CHARLESTON, WV -
The West Virginia Association of Student Financial Aid Administrator's Spring Conference is a chance to learn what's new, but also to review current policies. Student loan borrowers are waking up to a harsh reality. Some private loans contain a clause that requires the borrower repay the loan in full upon the death or the bankruptcy of the loan's cosigner.
Brian Weingart, Senior Director of Financial Aid with West Virginia Higher Education Policy Commission, has experienced the effects of this particular clause. He recalls a student's grandmother cosigned the student's loans. While the student was still attending college, the grandmother died and the lender demanded the student pay the loan in full. Weingart says the student defaulted on the loan because it was impossible to pay in one lump sum.
This clause will not be found in your federal student loans, only private loans and not every lender uses this clause. The key is to read the fine print. Weingart explains with a laugh that in most loan agreements people don't read all the fine print and disclosures.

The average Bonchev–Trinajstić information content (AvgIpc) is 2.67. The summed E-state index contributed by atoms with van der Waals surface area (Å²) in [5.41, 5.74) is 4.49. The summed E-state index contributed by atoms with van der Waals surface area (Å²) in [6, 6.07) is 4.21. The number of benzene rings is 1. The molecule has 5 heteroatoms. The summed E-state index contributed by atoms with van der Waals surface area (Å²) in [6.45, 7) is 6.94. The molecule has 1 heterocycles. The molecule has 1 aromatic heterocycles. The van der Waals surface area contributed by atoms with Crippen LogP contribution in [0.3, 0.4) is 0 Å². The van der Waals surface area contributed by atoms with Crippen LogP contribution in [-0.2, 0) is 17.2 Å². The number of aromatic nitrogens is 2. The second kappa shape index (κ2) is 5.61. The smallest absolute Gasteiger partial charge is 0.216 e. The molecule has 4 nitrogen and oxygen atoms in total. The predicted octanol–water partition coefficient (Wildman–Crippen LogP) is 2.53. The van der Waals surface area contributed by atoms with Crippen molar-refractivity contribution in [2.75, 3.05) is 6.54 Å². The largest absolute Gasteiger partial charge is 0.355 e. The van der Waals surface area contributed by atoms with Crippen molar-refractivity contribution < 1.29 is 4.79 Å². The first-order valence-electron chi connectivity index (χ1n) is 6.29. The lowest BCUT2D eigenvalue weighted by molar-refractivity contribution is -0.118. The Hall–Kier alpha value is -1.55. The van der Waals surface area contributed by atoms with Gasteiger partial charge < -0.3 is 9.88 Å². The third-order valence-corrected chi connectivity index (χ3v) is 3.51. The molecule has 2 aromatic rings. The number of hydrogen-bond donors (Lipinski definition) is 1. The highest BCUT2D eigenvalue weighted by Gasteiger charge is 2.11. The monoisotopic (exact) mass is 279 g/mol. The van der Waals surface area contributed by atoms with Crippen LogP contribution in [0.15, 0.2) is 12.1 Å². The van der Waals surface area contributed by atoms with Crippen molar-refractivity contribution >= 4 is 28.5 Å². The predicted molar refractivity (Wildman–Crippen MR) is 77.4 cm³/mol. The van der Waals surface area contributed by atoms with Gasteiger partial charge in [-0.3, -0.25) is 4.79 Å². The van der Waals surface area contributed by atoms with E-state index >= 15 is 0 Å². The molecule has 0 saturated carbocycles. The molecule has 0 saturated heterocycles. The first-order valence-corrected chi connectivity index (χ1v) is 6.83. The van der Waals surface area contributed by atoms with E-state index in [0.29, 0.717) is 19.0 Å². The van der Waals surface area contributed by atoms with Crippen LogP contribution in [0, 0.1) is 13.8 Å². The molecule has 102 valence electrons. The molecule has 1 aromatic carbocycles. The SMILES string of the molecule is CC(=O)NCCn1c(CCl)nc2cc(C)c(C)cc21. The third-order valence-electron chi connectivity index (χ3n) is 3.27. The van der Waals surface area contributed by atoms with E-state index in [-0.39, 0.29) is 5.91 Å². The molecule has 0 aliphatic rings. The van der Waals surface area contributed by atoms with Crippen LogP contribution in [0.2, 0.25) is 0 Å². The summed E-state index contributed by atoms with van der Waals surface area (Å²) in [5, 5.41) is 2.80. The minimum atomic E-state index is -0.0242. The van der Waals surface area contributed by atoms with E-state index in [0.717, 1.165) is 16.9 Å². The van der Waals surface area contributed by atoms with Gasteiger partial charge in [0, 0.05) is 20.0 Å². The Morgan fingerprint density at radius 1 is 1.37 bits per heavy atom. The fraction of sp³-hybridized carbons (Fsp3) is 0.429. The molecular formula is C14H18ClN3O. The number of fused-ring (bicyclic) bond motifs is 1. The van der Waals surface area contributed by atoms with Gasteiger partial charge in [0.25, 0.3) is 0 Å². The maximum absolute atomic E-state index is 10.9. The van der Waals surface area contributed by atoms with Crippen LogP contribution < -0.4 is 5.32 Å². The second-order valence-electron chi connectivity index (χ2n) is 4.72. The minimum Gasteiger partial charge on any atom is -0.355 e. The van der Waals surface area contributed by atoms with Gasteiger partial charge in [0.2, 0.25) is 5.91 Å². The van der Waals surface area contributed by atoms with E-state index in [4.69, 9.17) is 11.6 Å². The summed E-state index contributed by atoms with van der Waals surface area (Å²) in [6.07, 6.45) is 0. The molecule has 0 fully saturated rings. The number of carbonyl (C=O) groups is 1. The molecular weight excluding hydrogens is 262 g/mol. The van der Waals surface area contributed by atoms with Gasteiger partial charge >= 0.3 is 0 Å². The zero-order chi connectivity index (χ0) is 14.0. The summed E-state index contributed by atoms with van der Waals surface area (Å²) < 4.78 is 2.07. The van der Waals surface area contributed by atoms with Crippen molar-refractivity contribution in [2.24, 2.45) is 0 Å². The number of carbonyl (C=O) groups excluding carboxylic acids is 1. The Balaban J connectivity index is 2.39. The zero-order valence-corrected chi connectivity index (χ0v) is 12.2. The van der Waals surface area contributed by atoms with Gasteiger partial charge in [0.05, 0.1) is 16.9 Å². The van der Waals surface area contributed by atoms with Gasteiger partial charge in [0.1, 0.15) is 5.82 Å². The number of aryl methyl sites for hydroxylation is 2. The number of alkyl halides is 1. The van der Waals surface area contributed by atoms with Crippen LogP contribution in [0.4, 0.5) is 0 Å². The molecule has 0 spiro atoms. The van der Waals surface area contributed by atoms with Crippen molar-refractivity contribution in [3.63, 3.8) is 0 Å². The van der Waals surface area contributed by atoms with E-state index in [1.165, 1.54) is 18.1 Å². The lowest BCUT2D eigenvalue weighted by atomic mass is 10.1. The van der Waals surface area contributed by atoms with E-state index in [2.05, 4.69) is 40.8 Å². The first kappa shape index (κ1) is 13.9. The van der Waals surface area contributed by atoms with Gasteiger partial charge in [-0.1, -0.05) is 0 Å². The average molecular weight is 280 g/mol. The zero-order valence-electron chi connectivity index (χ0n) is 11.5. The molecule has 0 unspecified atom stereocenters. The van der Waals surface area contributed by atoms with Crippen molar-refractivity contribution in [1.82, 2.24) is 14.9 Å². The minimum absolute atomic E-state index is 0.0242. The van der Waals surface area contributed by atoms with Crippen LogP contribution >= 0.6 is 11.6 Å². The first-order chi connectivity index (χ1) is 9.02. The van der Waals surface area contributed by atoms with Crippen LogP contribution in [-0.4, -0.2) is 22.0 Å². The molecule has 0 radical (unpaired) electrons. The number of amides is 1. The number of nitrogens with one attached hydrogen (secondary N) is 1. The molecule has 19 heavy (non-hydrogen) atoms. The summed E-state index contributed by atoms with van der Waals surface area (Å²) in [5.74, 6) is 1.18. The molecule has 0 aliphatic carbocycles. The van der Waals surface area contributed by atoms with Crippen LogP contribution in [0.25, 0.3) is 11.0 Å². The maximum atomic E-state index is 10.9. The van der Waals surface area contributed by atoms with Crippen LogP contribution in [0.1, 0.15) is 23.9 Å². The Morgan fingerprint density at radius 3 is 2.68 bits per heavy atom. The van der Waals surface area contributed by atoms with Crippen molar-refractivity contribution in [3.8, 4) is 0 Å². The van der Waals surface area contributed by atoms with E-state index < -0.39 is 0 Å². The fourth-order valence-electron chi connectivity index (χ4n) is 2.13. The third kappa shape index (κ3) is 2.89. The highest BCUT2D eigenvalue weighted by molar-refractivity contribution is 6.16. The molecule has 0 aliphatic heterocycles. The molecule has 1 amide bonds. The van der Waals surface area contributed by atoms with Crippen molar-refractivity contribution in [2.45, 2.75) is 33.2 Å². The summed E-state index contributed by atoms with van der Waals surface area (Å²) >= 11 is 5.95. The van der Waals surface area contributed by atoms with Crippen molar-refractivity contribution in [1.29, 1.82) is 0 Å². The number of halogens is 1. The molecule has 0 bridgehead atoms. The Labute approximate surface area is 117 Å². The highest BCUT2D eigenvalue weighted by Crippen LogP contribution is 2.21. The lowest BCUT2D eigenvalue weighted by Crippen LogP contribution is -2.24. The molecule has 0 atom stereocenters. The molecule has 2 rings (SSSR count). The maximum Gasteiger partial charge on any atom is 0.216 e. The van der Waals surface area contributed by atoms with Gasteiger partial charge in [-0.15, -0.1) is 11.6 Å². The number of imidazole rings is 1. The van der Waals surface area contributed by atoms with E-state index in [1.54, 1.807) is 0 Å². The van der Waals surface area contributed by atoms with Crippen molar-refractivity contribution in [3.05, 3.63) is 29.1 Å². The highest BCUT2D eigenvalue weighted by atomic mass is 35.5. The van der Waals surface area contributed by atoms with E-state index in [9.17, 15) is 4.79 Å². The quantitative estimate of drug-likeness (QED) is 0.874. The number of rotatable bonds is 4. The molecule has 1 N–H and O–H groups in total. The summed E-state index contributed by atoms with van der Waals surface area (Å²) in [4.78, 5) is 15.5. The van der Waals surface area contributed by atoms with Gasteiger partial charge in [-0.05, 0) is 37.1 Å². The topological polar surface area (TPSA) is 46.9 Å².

The clause acts as a safety net for the lenders. Weingart explains that the loan is at risk of not being paid back without the support of a cosigner, since the student wasn't qualified financially by themselves to take the loan. Many borrowers, like the student Weingart remembered, default anyway because they cannot pay the lump sum immediately.
Some lenders and financial aid advisors recommend students also have a safety net ready. JoAnn Ross, Director of Student Financial Assistance at West Virginia State University, suggests students take out a life insurance policy on the cosigner that would cover the amount of the loan. Financial aid advisors also highly recommend students always take advantage of federal financial aid before taking private loans.
350 Quarrier Street
Charleston, WV 25301
Main (304) 343-1313
Fax (304) 343-6138